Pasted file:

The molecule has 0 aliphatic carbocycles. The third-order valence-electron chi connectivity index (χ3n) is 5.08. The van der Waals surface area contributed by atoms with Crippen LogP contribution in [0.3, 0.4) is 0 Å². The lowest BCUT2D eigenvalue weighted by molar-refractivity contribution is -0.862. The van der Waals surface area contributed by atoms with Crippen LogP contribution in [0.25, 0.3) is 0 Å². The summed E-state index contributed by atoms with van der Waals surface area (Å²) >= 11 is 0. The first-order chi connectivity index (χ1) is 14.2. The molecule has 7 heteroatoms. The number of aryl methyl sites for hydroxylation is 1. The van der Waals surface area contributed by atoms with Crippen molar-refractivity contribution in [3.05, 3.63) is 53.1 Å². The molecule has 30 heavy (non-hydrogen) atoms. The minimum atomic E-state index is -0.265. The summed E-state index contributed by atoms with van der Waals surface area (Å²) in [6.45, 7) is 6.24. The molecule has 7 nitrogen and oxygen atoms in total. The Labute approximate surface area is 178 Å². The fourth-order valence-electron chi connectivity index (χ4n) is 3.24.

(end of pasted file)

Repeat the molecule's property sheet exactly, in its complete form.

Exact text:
The molecule has 0 aliphatic carbocycles. The third-order valence-electron chi connectivity index (χ3n) is 5.08. The van der Waals surface area contributed by atoms with Crippen LogP contribution in [0.3, 0.4) is 0 Å². The lowest BCUT2D eigenvalue weighted by molar-refractivity contribution is -0.862. The van der Waals surface area contributed by atoms with Crippen LogP contribution in [0.25, 0.3) is 0 Å². The summed E-state index contributed by atoms with van der Waals surface area (Å²) >= 11 is 0. The first-order chi connectivity index (χ1) is 14.2. The molecule has 7 heteroatoms. The number of aryl methyl sites for hydroxylation is 1. The van der Waals surface area contributed by atoms with Crippen molar-refractivity contribution in [3.05, 3.63) is 53.1 Å². The molecule has 30 heavy (non-hydrogen) atoms. The minimum atomic E-state index is -0.265. The summed E-state index contributed by atoms with van der Waals surface area (Å²) in [6.45, 7) is 6.24. The molecule has 7 nitrogen and oxygen atoms in total. The Labute approximate surface area is 178 Å². The fourth-order valence-electron chi connectivity index (χ4n) is 3.24.